>Now I have a problem when I put this in an XML attribute value
><button onclick="j="Ain't she pretty""/>


<xsl:if test=
  "@onclick=concat('j="Ain',"'t she
  pretty",'"')">

the other way of getting " and ' into the same string, without using concat() is <xsl:variable name="foo">j="Ain't she pretty."</xsl:variable>

19.

Escaping a character

Jeni Tennison

Reported by Kathy Burke

Here is a template from Jeni Tennison - works great for escaping all sorts of things. Just call it from wherever you need it.

<xsl:template name="escape-apos">
 <xsl:param name="string"/>
<xsl:variable name="apos" select='"&apos;"' />
<xsl:choose>
 <xsl:when test='contains($string, $apos)'>
  <xsl:value-of select="substring-before($string,$apos)" />
	<xsl:text>\'</xsl:text>
	<xsl:call-template name="escape-apos">
	 <xsl:with-param name="string"
          select="substring-after($string, $apos)" />
	</xsl:call-template>
 </xsl:when>
 <xsl:otherwise>
  <xsl:value-of select="$string" />
 </xsl:otherwise>
</xsl:choose>
</xsl:template>

20.

How do I drop an apostrophe

David Carlisle

Given an XML document like this:

   <foo>
     <bar name="Jim's Code">abc</bar>
   </foo>

How do I get a desired output XML document like this:

   <jimscode>abc</jims_code>

Specifically, I'm looking for how to drop apostrophes. I have figured out how to translate (and drop) characters in general using code like this:

   <xsl:variable name="upperCaseChars" 
	select="'ABCDEFGHIJKLMNOPQRSTUVWXYZ'"/>
   <xsl:variable name="lowerCaseChars" 
select="'abcdefghijklmnopqrstuvwxyz'"/>
   <xsl:variable name="uCaseCharsPlus" 
select="concat($upperCaseChars, ' 
/-(),+')"/>
   <xsl:variable name="lCaseCharsPlus" 
select="concat($lowerCaseChars, '')"/>

   <xsl:variable name="element_name" 
select="translate(@name, 
$uCaseCharsPlus, $lCaseCharsPlus)"/>
   <xsl:element name="{$element_name}">
     ...
   </xsl:element>

But I can't get it to work with apostrophes. I have tried escaping it using &#x27;, &#39;, and &apos;, but no luck.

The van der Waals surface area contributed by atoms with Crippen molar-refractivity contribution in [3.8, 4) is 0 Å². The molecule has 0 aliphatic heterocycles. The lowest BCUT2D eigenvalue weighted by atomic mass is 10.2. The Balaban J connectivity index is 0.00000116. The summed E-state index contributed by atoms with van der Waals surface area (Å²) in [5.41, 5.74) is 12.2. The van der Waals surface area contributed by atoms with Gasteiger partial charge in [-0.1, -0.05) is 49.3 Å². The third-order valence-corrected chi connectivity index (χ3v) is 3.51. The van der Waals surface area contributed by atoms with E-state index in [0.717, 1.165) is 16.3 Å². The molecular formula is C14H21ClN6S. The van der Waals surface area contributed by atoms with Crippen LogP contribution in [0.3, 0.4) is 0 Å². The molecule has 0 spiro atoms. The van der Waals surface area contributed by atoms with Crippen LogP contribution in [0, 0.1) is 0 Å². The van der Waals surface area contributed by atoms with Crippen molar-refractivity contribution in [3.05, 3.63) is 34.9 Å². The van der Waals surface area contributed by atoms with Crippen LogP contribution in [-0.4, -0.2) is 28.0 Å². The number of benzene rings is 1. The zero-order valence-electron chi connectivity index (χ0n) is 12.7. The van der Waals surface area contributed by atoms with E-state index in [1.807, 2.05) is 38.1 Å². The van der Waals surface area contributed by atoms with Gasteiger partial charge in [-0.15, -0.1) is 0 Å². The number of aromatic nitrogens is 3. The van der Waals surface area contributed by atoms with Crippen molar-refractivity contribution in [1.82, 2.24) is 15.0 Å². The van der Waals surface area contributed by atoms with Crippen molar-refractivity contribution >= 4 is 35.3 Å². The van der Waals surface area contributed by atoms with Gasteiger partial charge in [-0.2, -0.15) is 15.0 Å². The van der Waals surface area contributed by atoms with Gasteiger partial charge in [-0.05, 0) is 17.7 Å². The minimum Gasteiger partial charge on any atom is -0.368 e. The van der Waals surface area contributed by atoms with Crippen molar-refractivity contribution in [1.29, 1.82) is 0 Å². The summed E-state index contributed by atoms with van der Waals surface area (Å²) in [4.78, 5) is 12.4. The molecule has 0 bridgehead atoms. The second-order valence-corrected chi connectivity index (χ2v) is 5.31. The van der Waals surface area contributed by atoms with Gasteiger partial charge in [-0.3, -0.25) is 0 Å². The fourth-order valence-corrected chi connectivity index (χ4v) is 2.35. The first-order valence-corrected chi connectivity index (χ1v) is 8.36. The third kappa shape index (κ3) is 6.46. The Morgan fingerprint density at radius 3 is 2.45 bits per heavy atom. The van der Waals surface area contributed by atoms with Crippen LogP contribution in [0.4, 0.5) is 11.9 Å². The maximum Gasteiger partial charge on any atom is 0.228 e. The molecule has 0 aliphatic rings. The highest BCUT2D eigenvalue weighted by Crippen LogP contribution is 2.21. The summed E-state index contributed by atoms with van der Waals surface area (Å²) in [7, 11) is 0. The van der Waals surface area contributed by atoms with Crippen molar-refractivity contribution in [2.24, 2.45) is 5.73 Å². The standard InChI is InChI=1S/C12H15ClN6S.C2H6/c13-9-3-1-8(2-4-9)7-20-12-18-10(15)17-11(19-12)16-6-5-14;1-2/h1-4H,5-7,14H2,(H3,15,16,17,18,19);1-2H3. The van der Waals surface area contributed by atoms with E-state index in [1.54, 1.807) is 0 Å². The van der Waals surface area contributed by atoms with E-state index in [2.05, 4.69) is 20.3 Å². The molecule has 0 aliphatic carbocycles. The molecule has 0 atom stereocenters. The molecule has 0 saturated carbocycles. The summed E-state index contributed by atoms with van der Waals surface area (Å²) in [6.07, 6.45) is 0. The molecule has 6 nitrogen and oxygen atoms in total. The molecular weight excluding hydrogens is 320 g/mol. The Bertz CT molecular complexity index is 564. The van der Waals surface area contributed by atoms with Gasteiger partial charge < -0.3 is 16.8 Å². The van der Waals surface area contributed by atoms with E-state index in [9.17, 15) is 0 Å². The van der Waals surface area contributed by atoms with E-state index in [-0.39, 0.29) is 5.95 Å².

Answer:

To get an apoststrope into your string, if you are using select= syntax you have to use " to surround the xslt string. Then if you are using " for the XML attribute value, you have to use &quot; for the XSLT " resulting in

<xsl:variable name="uCaseCharsPlus"
select="concat($upperCaseChars, &quot;
/-(),+'&quot;)"/>

21.

How to strip white-space

David Carlisle


Q expansion:
>I tried
><xsl:element name="A">
>        <xsl:attribute name="href"><xsl:value-of
>select="myValue"/></xsl:attribute>
>        <xsl:text>This is a link.</xsl:text>
></xsl:element>

Don't do that, do this

<xsl:element name="A">
        <xsl:attribute name="href"><xsl:value-of
select="normalize-space(myValue)"/></xsl:attribute>
        <xsl:text>This is a link.</xsl:text>
</xsl:element>

or simpler, this

<A name="{normalize-space(myValue)}">
  <xsl:text>This is a link.</xsl:text>
</A>

22.

Javascript in html output method

Michael Kay

> 
> If the desired output document should contain:
> 
> <h1> <%= request.getParameter("title") %> </h1>
> 
>In the stylesheet I can use <xsl:text> with 
>disable-output-escaping as shown below.  
>Obviously, this is very verbose and I'd like to avoid it.

You could try generating it in the stylesheet as a processing instrucion

<processing-instruction name="jsp">=
request.getParameter("title")</processing-instruction>

And then put in an output handler to produce the <% %> syntax on output: the exact details will be product dependent but most XSL processors allow you to pass the output to a SAX DocumentHandler.

23.

How to get ampersand

David Carlisle

Q expansion I want to create something like the following with my XSL stylesheet:

<a href="ctdmr.exe?ct=id_1_1_1&vw=NOTct#top" target="textContent" ...>

but I cannot figure out how to get the ampersand in the string. If I just use an ampersand, I get an XslProcessorException because it thinks it is an entity reference, and if I use &amp; OR & I get &amp; in the output instead of just the ampersand.

Is there a way to get a single ampersand in the HREF attribute value? ( I try <xsl:text disable-output-escaping="yes"> and <xsl:output method="HTML"> and I have the same results. )

Answer: > I get &amp; in the output instead of just the ampersand. That's what you want. Your HTML or XML application will (or should) expand that before passing it to the cgi-bin application.